But the cost control did little to ease double-digit decreases in passenger unit revenues for US majors as American, Continental, Delta and United all posted losses for the second quarter. US Airways earned $40 million after adjusting for gains and losses that settled in the second quarter and from its fuel hedging programme.
The historically weak demand has triggered Delta to reverse predictions of profitability it made for 2009 during the first quarter. "Similar to the rest of the industry Delta is experiencing significant pressure on revenues," explains carrier chief executive Richard Anderson. "We do not expect to be profitable this year."
Sharing his view on the magnitude of plummeting revenues during the second quarter American chief executive Gerard Arpey says: "We have to go back to the third and fourth quarters of 2001 to find steeper revenue declines."
Despite Southwest's net profit of $54 million carrier chief financial officer Laura Wright declares the carrier's 9%-10% slide in unit revenue during the month of June as the worst decline the carrier has experienced since the post 9/11 period, surpassing the drops of the 1991 recession.
The H1N1 flu virus that broke out in Mexico at the end of April is attributable to some of the revenue degradation. Both legacy and low-cost carriers alike felt the jolt in demand from the outbreak's aftermath.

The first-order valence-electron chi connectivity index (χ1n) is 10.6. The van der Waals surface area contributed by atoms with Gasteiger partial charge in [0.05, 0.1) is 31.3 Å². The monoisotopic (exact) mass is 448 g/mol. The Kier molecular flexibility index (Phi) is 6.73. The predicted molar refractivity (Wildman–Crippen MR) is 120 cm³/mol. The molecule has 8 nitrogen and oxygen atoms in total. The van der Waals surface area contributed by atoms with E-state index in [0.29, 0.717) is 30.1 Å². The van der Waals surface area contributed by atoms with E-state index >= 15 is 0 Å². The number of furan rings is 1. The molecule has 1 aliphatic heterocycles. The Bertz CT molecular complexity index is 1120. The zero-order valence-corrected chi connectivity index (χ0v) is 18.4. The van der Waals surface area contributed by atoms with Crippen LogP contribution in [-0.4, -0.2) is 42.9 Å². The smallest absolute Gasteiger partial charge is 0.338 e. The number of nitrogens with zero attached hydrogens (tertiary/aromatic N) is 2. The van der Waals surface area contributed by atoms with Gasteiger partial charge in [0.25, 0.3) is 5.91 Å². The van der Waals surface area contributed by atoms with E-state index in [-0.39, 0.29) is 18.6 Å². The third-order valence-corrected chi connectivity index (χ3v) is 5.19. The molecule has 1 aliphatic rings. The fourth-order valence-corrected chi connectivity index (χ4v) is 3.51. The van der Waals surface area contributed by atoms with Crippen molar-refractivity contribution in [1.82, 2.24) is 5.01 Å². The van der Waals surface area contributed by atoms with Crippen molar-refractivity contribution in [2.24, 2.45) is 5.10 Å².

The largest US carrier with direct exposure to Mexico, Continental, estimates H1N1 reduced its consolidated revenues for the quarter by $50 million. Delta estimates a total $250 million revenue hit in 2009 driven by weakened demand from H1N1. Previously, Delta executives have highlighted weakened point of sales in Asia as H1N1 resurrected memories of the SARS spread earlier in the decade.
With the dire revenue performance of the second quarter now left behind most carriers are issuing careful assessments of a levelling off in the sharp declines in demand. "Commentary confirms our view that demand is bottoming, but management teams clearly cautioned [during quarterly presentations] that there were no signs of a major rebound in the near-term," says Greene of Morgan Stanley.
"We don't know when a recovery will come and there is a lot of uncertainty about the economic environment," says Continental chief operating officer Jeff Smisek. "However, from the revenue per available seat mile degradation perspective, we do think we have hit the bottom." But at the same time he issues the caveat that "we don't know how long we will bounce along the bottom. Our success is highly correlated with the return of business travel and we haven' t seen that yet."
Carriers have little visibility into the autumn when leisure demand drops and dependence on historically high-yield business traffic expands. But US Airways president Scott Kirby is encouraged by improvement in the carrier's contracted corporate revenue. He explains it trended down 30%-35% every month between January and May. But in June the decline was 28% followed by 22% decrease for most of July.
"Additionally we've seen an uptick in flown RASM in business oriented markets like the shuttle," says Kirby. "As a result of modest fare increases and modest business travel recovery, we've also seen some improvement in our booked yields."
Barclays Capital analyst Gary Chase identifies business travel as "the lynchpin for any potential recovery and nearly all the companies pointed to trends getting slightly better".
But Delta chief executive Anderson remains cautious warning not to "take the stabilisation and the bit of increase we've seen in business travel the last couple of months as a long-term trend".